Can ‘Nuclear Freedom’ Work?
As they overtake nuclear energy production, Bulgaria finds it hard to break free from Russia’s long-lived economic grip
In a time of no uniform European policy on the use of atomic energy, Bulgaria needs to choose between the Russian-encouraged construction of a new nuclear power plant, and the withdrawal from the project that many claim slows down the country’s economic progress. In its inability to reach a decision on its own, the country currently awaits feedback from Brussels that would pinpoint a plan for the future development.
The July election of the central-right GERB (Citizens for European Development of Bulgaria) as the new ruling political party, marked a shift in the power engineering priorities of the state and encouraged a revision of the plans by the precedent governmental majority, the Bulgarian Socialist Party (BSP).
As a project that first began under the communist regime in 1981, the "Belene" case has gone through numerous negotiations that have still left the future of the nuclear power plant unresolved. After a 10-year pause due to a lack of financial resources, the government decided in 2002 to reexamine the plans for construction of the four Russian nuclear reactors. A series of talks from 2001-2005 managed to stabilize the relations between the Bulgarian and Russian governments and encouraged the development of plans to realize the project.
With the election of the Bulgarian Socialist Party in 2006, negotiations led to the signing of a pack of six contracts regarding the flow of nuclear energy into the state.
"The further development of the new nuclear power plant in Belene will grant us a higher degree of independency in Europe," former Prime Minister and BSP leader Sergei Stanishev told the National Assembly Jan. 25, 2008 – a concept, however, that has been heavily criticized by experts.
"At this point, our country’s nuclear energy supply is almost entirely (95%) contingent on the import from the Russian Federation," said Bulgarian sociologist Antoniy Gaalabov in an interview for The Vienna Review. "A potential completion of the project would turn this dependency into a complete one in the coming decades."
With the keyword "dependency" in mind, the European Commission refers to the 2009 energy crisis, caused by Russia’s decision to cut off gas export to the EU that affected a number of economies in the region. Even though there is no final agreement on a universal EU policy, Brussels seems to favor minimizing the rates of energy interdependency among countries. "This is Bulgaria’s chance to act," stated Gaalabov, "as it is obvious that we will not be able to withstand Russia’s pressure on our own."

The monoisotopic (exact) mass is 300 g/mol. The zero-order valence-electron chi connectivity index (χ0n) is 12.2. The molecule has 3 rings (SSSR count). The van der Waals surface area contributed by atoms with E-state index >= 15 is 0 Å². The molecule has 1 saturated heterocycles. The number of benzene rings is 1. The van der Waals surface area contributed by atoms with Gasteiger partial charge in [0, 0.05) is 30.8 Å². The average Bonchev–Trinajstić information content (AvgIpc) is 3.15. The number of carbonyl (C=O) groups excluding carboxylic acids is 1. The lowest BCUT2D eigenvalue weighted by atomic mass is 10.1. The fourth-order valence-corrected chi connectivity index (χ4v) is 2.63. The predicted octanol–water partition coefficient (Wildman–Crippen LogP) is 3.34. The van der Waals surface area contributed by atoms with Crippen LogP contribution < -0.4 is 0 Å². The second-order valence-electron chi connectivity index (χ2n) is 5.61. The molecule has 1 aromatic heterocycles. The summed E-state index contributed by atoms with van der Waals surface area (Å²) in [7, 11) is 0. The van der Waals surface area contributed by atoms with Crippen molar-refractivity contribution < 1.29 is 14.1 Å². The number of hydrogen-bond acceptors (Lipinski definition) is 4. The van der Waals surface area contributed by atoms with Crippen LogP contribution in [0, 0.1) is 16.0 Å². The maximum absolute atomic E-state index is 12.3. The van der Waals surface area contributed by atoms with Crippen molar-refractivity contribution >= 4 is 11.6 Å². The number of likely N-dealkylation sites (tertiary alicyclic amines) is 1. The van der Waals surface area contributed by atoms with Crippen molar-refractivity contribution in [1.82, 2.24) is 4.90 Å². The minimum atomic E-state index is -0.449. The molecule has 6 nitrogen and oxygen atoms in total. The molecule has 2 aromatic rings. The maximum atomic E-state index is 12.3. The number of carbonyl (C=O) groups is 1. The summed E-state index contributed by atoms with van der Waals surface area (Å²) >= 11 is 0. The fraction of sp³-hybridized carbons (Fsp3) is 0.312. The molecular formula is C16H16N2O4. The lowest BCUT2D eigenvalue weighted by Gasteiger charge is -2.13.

While awaiting a decision by EU authorities, the country still needs to take a look at its list of the pros and cons.
"Currently, Bulgaria loses around 17% of its nuclear energy in delivery," Gaalabov explained, "and a potential construction of a new site would add only 19% to the state’s energy supplies." A profit of a mere two percent annually does not sound like a lucrative deal, he claims, especially when nobody has the slightest idea whom this energy would go to.
One thing is certain, though – high benefits would go to Russia.
For them, this project has no economic but mainly geostrategic value, Gaalabov emphasized. Belene would become Russia’s nuclear reactor in the EU, thus grant the state an even higher share on the European energy market.
Center-right politicians agree.
The strongest opponent of the project is the recently founded Blue Coalition, that in the words of Gaalabov, sees the plan as "not only highly unprofitable but as an unacceptable attempt on the part of Russia to put the country into a state of power dependency that could rise to 100% over the course of the next 25-30 years."
Skepticism about the profitability of the plant, however, has also spread to outside parties, such as potential foreign financers.
In October, after the end of a two-year contract, the German utility RWE abandoned a nearly 50% investment in the new nuclear reactors in Belene, leaving the project with no financial backing. The Bulgarian government has already spent around €600 million, and it seems as if this investment will be the country’s last.
"Belene will not get a single cent more out of the budget," said Finance Minister Simeon Dyankov Feb. 26. The construction of the site will be renewed only if the European Commission approves the project and provides a new trustworthy investor.
Regardless of Brussels’ verdict on the case, it is only a matter of time until Bulgaria redefines its atomic energy policies as economically feasible and independent. A small step towards Europeanization now, however, could turn into a major breakthrough in terms of the country’s long-term standing on the global energy market.